Development of an Evaluation Tool for Nurses

The development of an evaluation for nurses in class is essential for identifying the achievement gaps and improving nurses’ overall performance. Regarding the topic of family-centered care in the ICU, the evaluation criteria should be focused on assessing and measuring the following skills and abilities: evaluating the effectiveness of information delivery, measuring nurses’ work in team, identifying personal skills and experiences, and assessing nurses’ communicative skills (Elliott, Aitken, and Chaboyer, 2007, p. 155).

In addition, the evaluating concept will be based on qualitative and quantitative assessment tools. The major focus will be made on the philosophical context of nursing underscoring the interaction between individuals and their settings.

Literature Review

While developing an evaluation tool for nurses studying family-centered models in the ICU, written assignments and clinical practice should be the basis for the performance assessment. According to Myser et al. (1995), better understanding of clinical ethics enables students to analyze and synthesize information and evidence, learn theories and concepts to apply them to clinical practice, improve their thinking and decision making skills, and gain experience in communicating ideas in a coherent and clear way.

It also contributes to fulfillment of professional gap between ethical issues and knowledge acquisition. Similarly, clinical education plays a significant role in increasing competence and advancing practical experience. Additionally, the placement of nurse professionals in a “real” setting exposes students to better understanding of the basis of successful health care treatment (Gibbons et all, 2002, p. 202).

Krichbaum et al. (1994) believes that clinical evaluation should be accompanied by value reasoning and judgment that supplements the previously established qualitative tool of evaluation. Mor (2004) describes and explains the efficiency of clinical practice in terms of information needs, quality instruments and activities within a clinical setting. The review also reveals that the evaluation tool should be developed specifically for a particular discipline and be based on discipline-specific items (Mor, 2004).

Furthermore, psychological and spiritual aspects should also be taken into closest consideration because it presents great significance for better understanding of family-centered model of care (Warson et al., 2002, p. 422). In general, the development of assessment strategies for nurses studying family-centered care will be twofold and will involve the evaluation of written assignments and analysis of clinical practice.

Discussing the Key Elements of the Evaluation Tool

Regarding the above presented researchers on development evaluations strategies as well as the specifics of discipline being studied, a major focus of nurses’ assessment should be made on the dragging the quality and content of written assignments and value and experience of clinical practices. First, written assignments will be valued in accordance with such aspects as accuracy, understanding of the basic concepts and theories, and analysis of approaches used in particular written assignments.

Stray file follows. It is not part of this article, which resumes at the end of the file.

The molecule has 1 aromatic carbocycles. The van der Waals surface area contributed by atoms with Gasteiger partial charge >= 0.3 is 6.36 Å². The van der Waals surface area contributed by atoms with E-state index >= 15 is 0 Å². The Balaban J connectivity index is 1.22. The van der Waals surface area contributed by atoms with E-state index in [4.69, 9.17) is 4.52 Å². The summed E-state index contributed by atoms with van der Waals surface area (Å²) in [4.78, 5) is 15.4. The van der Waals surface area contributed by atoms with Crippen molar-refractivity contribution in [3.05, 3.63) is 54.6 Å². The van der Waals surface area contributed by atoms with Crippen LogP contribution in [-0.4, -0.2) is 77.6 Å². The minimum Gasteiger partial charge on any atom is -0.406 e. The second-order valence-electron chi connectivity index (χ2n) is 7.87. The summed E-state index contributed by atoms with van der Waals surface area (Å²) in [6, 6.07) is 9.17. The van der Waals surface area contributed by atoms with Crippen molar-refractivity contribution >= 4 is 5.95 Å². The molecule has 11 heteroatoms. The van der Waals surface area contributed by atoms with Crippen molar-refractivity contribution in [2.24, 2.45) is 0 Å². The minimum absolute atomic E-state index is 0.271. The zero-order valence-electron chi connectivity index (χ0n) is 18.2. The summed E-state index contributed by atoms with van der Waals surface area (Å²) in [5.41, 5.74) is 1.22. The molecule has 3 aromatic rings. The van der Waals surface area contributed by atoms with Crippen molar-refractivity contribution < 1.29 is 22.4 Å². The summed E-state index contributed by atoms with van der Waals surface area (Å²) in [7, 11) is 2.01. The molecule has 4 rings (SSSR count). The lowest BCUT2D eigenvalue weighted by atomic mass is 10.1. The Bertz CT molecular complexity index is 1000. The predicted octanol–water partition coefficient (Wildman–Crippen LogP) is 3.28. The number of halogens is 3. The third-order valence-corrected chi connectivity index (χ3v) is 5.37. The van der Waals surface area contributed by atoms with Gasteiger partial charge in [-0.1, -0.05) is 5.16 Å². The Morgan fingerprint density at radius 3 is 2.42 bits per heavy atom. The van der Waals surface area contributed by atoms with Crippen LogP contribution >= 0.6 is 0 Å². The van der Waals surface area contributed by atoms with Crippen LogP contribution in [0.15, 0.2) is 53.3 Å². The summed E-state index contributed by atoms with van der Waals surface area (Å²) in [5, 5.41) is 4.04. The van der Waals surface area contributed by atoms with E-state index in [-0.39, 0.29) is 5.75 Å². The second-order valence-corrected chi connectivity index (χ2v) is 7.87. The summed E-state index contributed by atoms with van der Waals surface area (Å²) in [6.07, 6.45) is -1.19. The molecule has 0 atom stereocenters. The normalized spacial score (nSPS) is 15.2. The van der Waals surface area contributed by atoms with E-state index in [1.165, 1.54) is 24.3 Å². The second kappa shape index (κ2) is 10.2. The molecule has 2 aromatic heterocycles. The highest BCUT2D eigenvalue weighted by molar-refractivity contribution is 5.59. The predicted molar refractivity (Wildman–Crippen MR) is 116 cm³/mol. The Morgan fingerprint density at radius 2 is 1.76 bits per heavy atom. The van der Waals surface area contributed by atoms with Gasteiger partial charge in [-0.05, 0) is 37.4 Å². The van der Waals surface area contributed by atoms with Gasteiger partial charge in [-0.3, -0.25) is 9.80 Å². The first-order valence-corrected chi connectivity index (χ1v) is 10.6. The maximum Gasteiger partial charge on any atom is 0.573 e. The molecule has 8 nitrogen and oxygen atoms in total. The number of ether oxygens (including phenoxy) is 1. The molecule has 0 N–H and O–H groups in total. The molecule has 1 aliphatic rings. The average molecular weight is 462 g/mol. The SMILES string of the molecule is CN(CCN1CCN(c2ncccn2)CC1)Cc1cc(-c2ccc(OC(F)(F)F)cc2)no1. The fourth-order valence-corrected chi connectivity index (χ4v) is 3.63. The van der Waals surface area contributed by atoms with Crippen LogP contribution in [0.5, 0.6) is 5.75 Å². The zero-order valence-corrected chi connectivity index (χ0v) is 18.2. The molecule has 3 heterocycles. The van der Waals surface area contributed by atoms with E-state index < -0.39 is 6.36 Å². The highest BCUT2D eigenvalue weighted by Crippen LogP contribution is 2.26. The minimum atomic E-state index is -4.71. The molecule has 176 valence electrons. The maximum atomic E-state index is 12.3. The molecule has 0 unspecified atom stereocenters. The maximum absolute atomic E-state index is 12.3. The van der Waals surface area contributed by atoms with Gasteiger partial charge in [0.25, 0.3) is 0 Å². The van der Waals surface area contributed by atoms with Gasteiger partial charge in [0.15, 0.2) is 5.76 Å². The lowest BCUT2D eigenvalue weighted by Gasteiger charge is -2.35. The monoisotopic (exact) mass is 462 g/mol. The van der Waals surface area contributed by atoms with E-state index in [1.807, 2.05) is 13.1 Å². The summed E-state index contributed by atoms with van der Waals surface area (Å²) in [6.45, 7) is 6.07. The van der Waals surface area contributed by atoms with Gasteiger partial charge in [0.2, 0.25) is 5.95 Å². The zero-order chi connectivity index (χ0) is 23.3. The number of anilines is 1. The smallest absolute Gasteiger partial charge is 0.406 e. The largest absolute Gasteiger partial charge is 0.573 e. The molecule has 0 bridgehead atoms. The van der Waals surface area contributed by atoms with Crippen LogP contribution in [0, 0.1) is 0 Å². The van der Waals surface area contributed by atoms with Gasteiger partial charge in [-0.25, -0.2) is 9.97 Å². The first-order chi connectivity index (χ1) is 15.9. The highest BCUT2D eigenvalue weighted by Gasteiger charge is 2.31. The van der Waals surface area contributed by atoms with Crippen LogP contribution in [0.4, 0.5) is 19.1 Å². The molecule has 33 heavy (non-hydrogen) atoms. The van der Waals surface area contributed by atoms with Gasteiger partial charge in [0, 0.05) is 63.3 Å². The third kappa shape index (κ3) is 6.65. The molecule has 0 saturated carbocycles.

The assignments of the kinds should primarily rely on analyses of clinical experience and practice and reports on nurses’ observations. Second the clinical evaluation tool will be premised on the identification and measurement of learning outcomes, such as ability to communicate, cooperate and take part in decision-making and problem solving processes. Leadership and team working skills are also important aspects to be appraised.

Finally, while considering clinical practice, it is also imperative to assess nurses’ technical skills, namely, the way students can handle software and hardware equipment. In general, this twofold approach to evaluating nurses’ abilities will help them better understand their strengths as well as gaps to be fulfilled.

Reference List

Elliott, D., Aitken, L., and Chaboyer, W. (2007). ACCN’s Critical Care Nursing. Australia: Elsevier Australia.

Gibbons S. W., Adamo, G., Padden, D., Ricciardi, R., Graziano, M., Levine. E., Hawkins, R. (2002) Clinical Evaluation in Advanced Practice Nursing Education: Using Standardized Patients in Health Assessment. Journal of Nursing Education. 41(5), pp. 215-221.

Krichbaum K., Duckett, L., Ryden, M.B., and Savik, K. (1994)The Clinical Evaluation Tool: A Measure of the Quality of Clinical Performance of Baccalaureate Nursing Students. Journal Nursing Education. 33(9), pp. 395-404.

Mor, V. (2004). A Comprehensive Clinical Assessment Tool to Inform Policy and Practice. Medical Care. 42(2) pp. 50-59.

Myser, C., Kerridge, I. H., and Mitchel, K. R. (1995). Teaching Clinical Ethics as Professional Skill: Bridging the Gap between Knowledge about Ethics and Its Use in Clinical Practice.

Warson, R., Stimpson, A., Topping, A., and Porock, D. (2002). Clinical Competence Assessment in Nursing: A Systematic Review of the Literature. Journal of Advanced Nursing. 39(5), pp. 421-431.